I love hacking. I love vulnerability research. I love software exploitation. I love finding creative ways to subvert control of an application or system to make it do something it wasn’t intended to do.
But this is research, and like any research, lots of things never pan out. It’s weird because it involves hours, often hundreds or even thousands of hours, of frustration paid off by successes that last only moments. And the cycle repeats.
In order to develop an exploit we spend countless hours dissecting hardware and software looking for an oversight or misstep on the part of the developer. We follow dead end paths, only to realize they’re dead ends days or weeks in. We often spend even more time wrestling with tools, trying to get them to work the way they should or to work together properly. When there isn’t a tool already available we spend hours developing one that will help answer an esoteric question or shine light in a dark crevice.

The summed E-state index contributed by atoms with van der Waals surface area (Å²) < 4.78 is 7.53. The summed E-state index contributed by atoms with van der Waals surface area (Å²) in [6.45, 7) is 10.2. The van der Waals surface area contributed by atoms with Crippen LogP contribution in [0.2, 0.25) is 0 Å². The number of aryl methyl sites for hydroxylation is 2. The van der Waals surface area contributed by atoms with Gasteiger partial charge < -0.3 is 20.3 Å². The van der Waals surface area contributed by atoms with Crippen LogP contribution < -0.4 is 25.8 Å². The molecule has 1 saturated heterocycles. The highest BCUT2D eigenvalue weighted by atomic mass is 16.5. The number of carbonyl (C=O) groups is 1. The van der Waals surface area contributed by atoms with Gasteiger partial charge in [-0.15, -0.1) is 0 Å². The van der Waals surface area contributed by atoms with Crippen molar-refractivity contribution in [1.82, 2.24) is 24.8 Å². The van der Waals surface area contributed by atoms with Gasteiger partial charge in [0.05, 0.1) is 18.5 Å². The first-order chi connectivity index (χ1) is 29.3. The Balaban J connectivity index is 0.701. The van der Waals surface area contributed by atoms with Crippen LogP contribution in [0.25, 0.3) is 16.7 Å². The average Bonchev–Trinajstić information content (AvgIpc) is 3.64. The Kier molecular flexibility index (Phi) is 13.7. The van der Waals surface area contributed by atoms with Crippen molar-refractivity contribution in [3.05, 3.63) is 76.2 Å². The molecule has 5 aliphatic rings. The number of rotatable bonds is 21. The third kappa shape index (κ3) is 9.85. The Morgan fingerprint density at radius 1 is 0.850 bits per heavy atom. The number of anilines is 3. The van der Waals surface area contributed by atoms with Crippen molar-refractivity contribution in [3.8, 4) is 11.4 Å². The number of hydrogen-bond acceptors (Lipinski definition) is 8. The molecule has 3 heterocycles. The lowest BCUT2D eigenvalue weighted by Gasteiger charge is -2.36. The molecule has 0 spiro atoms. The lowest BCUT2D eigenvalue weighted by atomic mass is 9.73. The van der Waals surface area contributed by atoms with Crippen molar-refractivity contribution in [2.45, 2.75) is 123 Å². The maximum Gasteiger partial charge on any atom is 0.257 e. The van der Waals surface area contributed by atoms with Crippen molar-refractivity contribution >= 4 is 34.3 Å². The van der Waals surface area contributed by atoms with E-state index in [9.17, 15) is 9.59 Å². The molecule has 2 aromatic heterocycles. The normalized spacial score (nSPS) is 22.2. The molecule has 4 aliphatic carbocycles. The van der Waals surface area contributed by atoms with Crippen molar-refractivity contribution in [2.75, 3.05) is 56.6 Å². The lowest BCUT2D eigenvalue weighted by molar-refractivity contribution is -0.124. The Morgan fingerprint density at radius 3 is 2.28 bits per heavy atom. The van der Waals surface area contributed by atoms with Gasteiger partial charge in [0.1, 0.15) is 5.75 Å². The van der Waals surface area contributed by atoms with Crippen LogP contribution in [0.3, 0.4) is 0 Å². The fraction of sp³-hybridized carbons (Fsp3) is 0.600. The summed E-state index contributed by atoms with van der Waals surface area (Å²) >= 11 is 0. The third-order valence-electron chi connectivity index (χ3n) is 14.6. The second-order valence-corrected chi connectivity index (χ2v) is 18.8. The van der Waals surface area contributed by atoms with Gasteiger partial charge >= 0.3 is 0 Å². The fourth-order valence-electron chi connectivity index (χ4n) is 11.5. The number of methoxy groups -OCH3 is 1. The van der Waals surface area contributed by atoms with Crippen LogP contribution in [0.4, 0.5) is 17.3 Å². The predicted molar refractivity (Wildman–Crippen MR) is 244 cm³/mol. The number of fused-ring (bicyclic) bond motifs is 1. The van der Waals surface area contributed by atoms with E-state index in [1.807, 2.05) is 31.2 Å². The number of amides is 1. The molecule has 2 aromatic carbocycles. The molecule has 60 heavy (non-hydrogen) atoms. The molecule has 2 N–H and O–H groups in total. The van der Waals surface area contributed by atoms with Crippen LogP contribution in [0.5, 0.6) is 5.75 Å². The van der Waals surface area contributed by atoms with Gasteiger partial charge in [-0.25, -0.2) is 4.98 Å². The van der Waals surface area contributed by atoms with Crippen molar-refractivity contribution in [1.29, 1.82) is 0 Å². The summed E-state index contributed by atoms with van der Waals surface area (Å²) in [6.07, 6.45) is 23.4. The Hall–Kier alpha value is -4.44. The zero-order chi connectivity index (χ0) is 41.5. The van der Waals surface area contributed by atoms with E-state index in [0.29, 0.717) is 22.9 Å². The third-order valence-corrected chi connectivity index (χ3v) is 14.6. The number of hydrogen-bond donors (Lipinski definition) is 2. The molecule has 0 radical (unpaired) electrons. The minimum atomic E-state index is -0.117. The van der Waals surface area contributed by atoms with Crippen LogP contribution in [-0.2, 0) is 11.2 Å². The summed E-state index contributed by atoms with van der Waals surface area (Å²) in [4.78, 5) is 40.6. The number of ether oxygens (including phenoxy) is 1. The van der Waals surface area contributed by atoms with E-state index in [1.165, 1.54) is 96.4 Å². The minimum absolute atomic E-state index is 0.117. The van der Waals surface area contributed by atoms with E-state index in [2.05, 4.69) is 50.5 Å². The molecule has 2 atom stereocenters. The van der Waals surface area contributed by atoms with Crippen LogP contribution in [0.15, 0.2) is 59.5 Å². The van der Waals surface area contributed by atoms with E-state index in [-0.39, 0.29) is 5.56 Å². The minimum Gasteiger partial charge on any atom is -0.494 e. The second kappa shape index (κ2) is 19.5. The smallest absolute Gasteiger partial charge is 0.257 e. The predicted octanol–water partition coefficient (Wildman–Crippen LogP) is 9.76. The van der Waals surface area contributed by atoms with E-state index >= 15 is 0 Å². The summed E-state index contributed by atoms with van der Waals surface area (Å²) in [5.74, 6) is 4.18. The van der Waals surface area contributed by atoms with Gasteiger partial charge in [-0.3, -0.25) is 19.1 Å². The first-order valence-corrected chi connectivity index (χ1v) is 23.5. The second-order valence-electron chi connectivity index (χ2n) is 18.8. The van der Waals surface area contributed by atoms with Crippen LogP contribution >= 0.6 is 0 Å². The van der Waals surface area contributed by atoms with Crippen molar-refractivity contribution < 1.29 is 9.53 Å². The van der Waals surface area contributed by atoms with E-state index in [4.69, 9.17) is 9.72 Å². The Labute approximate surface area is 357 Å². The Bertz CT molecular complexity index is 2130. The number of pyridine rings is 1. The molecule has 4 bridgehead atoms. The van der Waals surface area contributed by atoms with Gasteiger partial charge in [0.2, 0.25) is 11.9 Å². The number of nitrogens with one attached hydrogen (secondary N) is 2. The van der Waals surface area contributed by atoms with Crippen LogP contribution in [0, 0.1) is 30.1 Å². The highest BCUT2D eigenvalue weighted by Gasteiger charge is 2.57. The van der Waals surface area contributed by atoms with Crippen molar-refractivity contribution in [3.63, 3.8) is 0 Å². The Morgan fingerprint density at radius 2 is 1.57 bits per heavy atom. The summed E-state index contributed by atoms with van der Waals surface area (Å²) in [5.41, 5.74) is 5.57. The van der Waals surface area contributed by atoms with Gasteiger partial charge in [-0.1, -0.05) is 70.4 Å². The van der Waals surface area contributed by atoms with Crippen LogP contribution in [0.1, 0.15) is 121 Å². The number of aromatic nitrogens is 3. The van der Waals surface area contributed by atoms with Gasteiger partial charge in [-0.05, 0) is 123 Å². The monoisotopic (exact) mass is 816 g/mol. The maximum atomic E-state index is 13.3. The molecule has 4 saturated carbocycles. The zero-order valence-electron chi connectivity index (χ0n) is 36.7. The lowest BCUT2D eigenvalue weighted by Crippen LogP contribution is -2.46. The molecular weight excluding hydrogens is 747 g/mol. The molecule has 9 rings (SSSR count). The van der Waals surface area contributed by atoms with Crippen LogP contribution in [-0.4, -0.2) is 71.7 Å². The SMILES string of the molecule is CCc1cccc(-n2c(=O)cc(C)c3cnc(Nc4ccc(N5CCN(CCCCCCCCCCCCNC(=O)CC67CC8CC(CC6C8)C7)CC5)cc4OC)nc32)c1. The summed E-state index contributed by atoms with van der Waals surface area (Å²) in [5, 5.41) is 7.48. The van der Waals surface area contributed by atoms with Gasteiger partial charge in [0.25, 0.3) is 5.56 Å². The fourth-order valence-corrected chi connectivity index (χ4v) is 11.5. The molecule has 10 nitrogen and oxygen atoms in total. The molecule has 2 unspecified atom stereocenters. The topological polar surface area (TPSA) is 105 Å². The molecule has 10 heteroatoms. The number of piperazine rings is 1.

When nothing’s going right and at the height of frustration, I’m known to mutter “hacking is bullshit” and walk out of the room. My colleague, Craig, and I have now taken to calling arbitrary things “bullshit.” Usually hacking, but often computers, programming, people, or D-Link routers.
Yet, we are driven to hack. We are driven to further the study of vulnerability research, to keep moving the ball down the field. The exchange of hours of frustration for minutes of victory is worth it. It’s worth it because the next time we solve a similar problem, it takes a few hours rather than hundreds. It’s worth it because the victory is amazing. It’s worth it because the euphoria is like nothing else.
It’s worth it, but let’s be clear: hacking is bullshit.
I wanted to capture the irony of the frustration-to-victory inequity of hacking, so I made a T-shirt on Zazzle called “Hacking is Bullshit.”
Here are some pictures:
I made it for myself, but if you’d like one of your own, here’s a link that sends me a little kickback for beer.
Cheers and keep up the hacking. It’s worth it.